A new cash lifetime ISA has been extremely popular with consumers, it has been revealed.
Skipton Building Society opened the only (so far) cash version of a Lifetime ISA in June. Since then 28,000 people have chosen to open one of the accounts.
The account, which was designed to allow consumers to both save for a first home and to save for retirement simultaneously, was launched on 8th June.
It’s believed that younger savers have been responsible for a lot of the new accounts, with 51 per cent of new customers recorded as being under the age of 30.
6 per cent of customers were aged 39, which is currently the cut-off age for opening what has been dubbed a ‘LISA’ account.
Kris Brewster, head of products for Skipton Building Society, noted his enthusiasm for the amount of younger consumers using the account as a first step towards owning their own home.
He said that the building society were ‘pleased’ to be able to offer a product that could help them take the first steps on the way to getting on the property ladder.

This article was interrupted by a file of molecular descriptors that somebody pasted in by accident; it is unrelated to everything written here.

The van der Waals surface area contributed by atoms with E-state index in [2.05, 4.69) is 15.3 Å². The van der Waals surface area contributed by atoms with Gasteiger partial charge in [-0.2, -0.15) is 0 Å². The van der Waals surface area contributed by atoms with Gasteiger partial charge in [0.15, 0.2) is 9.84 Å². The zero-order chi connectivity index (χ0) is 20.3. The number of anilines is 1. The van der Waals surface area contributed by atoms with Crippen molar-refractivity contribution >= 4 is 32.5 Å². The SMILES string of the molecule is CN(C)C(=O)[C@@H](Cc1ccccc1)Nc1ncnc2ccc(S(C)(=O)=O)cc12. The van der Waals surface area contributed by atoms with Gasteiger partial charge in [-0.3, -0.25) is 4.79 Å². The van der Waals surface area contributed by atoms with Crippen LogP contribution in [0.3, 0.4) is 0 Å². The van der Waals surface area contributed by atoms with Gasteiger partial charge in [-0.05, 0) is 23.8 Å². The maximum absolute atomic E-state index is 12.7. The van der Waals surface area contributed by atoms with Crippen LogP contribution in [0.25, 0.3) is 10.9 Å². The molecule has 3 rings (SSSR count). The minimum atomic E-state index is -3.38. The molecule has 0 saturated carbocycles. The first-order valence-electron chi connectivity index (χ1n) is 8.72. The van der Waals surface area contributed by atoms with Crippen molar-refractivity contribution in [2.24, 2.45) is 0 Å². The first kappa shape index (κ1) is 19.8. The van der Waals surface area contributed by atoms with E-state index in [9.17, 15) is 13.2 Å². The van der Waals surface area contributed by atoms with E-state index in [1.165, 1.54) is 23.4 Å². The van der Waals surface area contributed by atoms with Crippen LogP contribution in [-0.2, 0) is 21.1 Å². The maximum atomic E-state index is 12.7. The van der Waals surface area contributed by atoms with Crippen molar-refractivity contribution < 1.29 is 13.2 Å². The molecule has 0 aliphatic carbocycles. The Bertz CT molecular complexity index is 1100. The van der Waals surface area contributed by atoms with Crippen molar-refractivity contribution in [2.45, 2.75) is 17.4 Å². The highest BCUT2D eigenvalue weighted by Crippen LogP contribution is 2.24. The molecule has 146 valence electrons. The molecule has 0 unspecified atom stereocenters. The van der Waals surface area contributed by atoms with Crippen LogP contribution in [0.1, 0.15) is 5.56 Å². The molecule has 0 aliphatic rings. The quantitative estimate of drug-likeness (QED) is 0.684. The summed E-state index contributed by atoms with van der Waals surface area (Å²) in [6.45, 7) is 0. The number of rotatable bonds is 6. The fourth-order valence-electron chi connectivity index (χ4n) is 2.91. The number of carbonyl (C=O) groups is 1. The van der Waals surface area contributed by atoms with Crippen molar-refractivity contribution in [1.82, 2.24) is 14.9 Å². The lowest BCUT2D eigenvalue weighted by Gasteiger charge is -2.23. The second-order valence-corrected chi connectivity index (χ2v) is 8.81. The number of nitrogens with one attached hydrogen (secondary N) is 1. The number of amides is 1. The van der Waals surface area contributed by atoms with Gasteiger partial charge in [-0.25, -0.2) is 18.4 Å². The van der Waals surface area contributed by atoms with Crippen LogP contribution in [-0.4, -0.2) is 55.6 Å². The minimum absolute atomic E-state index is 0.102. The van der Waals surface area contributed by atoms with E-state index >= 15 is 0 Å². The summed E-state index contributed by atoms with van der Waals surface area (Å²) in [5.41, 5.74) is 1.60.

A high level of interest in the account has been maintained since June, according to Mr Brewster.
Currently, the building society’s LISA account pays 0.5 per cent interest per year, and according to Skipton figures, a 25-year-old that paid the maximum allowance of £4,000 for eight years would have a total pot of approximately £40,776 by the time they reached 33 years old.
The LISA account is currently unique on the market in that as well as allowing you to save tax-free towards either retirement or a property purchase, holders of the account are also eligible for a government bonus that is the equivalent of 25 per cent of what they save.
Should the holder save the maximum of £4,000 per year, for instance, they will be eligible to get a government bonus of £1,000 for the same period of time.
Although there are stocks and shares versions available from other providers, Skipton is the only high street presence to offer a cash LISA account. It will be interesting to see if young savers continue to maintain interest in the (currently) one-of-a-kind account.